[Follow-up of Post-Transitional Housing for Homeless Women: Needs, Implementation and Outcomes of a Pilot Study].
|Title||[Follow-up of Post-Transitional Housing for Homeless Women: Needs, Implementation and Outcomes of a Pilot Study].|
|Publication Type||Journal Article|
|Year of Publication||2020|
|Authors||Gabet M, Grenier G, Perrottet D, MJ Fleury|
|Journal||Sante Ment Que|
|Date Published||2020 Spring|
Objectives Consolidation of supported housing policies is a primary source of solutions aimed at addressing the problem of homelessness. Transitional housing (TH) offers a sequential housing trajectory from emergency shelters, to TH, to permanent housing with or without supports. Post-TH follow-up may improve residential stability and community integration. Yet little information is available on successful conditions and effectiveness related to post-TH follow-up for improving residential stability and community integration among homeless people, and especially homeless women. This pilot case study aimed to identify the needs of women who were previous TH residents before acquiring permanent housing with supports, the implementation process for post-TH follow-up activities and intensity of services offered and conditions for success of the follow-up, as well as the outcomes of post-TH follow-up in meeting the needs of these homeless women. Methods Two non-profit organizations for housing reintegration in the Montreal area were selected for study. Mixed methods based on a case study approach were used, triangulating the data collected from homeless women, case managers, and housing managers. Two interviews were conducted at 6-month intervals with homeless women (n=10), whose needs and outcomes related to post-TH follow-up were identified through a questionnaire with open and closed questions. To document implementation of the post-TH follow-up, case managers (n=2) recorded information on follow-up activities and intensity of services offered for the 6-month period using contact sheets. Factors facilitating and hindering post-TH follow-up were also identified in a group interview with case managers (n=2) and resource managers (n=4). Results Users identified health maintenance, support for daily activities and improved socialization as their primary needs. Most women were satisfied with activities offered and the frequency of follow-up, ease of access to case managers, and the overall capacity of follow-up to meet their needs. The intensity of follow-up, user/case manager therapeutic alliance, and user motivation to recover were identified as facilitating factors that influenced effectiveness of post-TH follow-up. Factors that hindered effectiveness included: the limited duration of TH before post-TH follow-up particularly among users with major trauma; refractory behavior; reluctance to take medications and consumption of psychoactive substances; problems in accessing health services, particularly specialized mental health services; and for case managers: time constraints, logistical difficulties related to follow-up, and lack of affordable permanent housing adequate to user needs. After six months, 80% of users remained in their housing and no changes were identified in community integration. Conclusion Post-TH follow-up seems particularly adapted to promote residential stability among chronically homeless women with mental health or dependence issues, as the essential first step toward community integration. The study underlined the importance of offering multiple service modalities adapted to user needs and post-TH follow-up geared toward recovery. Better funding of post-TH follow-up, tighter collaboration with other public services, case manager training, and increase in affordable and adequate permanent housing would promote more effective deployment of post-TH follow-up.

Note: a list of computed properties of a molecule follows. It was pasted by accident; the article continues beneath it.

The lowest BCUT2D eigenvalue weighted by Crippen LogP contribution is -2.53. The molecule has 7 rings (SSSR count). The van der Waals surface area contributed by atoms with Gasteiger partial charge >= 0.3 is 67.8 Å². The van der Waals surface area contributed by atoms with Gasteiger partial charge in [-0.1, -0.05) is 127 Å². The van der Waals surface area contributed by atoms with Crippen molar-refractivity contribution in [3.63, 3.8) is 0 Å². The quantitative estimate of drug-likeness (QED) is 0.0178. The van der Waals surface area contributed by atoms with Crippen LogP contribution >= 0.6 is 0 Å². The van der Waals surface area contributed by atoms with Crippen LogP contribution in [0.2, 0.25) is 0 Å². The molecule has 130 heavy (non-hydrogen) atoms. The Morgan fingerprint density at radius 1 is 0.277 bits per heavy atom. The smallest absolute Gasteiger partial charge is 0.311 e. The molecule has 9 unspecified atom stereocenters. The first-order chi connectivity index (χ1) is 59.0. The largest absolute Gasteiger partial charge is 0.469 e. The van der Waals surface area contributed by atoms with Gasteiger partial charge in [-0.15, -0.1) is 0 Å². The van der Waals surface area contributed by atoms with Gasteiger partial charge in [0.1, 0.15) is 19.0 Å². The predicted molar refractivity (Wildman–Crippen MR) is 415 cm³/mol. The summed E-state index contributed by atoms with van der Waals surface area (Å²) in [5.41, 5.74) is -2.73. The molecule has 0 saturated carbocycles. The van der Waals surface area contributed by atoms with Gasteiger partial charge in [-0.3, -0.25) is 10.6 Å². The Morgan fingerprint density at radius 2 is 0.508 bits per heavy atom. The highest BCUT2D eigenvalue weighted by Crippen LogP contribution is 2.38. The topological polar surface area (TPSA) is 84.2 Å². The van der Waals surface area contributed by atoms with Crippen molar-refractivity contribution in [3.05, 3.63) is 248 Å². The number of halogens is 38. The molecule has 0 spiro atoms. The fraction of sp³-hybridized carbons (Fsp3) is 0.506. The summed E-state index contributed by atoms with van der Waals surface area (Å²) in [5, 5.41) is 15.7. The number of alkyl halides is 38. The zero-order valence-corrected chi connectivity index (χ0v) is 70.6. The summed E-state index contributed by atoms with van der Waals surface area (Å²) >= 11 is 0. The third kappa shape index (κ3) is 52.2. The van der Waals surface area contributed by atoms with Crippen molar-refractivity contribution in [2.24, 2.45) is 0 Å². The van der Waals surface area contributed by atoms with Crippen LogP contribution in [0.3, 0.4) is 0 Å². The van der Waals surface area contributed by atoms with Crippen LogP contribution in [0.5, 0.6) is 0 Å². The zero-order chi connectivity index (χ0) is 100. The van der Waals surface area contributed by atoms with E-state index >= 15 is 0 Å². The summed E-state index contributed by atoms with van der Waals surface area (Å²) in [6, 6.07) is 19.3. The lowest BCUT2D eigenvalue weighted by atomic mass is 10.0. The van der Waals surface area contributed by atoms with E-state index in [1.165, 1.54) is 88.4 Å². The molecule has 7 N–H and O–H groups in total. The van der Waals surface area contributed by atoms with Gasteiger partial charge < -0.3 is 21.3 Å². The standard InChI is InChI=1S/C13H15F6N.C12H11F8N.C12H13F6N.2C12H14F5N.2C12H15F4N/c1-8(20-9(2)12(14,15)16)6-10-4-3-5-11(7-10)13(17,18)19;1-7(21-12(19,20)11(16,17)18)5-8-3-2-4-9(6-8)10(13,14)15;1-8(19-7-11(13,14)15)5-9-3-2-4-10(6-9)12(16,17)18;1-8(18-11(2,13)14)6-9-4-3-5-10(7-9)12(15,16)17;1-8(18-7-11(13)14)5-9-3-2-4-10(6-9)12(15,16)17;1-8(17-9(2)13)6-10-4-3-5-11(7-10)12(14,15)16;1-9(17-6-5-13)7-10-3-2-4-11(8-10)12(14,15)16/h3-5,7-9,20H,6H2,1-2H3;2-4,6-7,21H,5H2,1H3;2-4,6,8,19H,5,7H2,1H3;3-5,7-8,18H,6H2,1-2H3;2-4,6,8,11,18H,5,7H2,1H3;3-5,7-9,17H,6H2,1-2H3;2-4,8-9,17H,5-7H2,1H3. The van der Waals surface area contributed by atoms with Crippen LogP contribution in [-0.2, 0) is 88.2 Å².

|Alternate Journal||Sante Ment Que|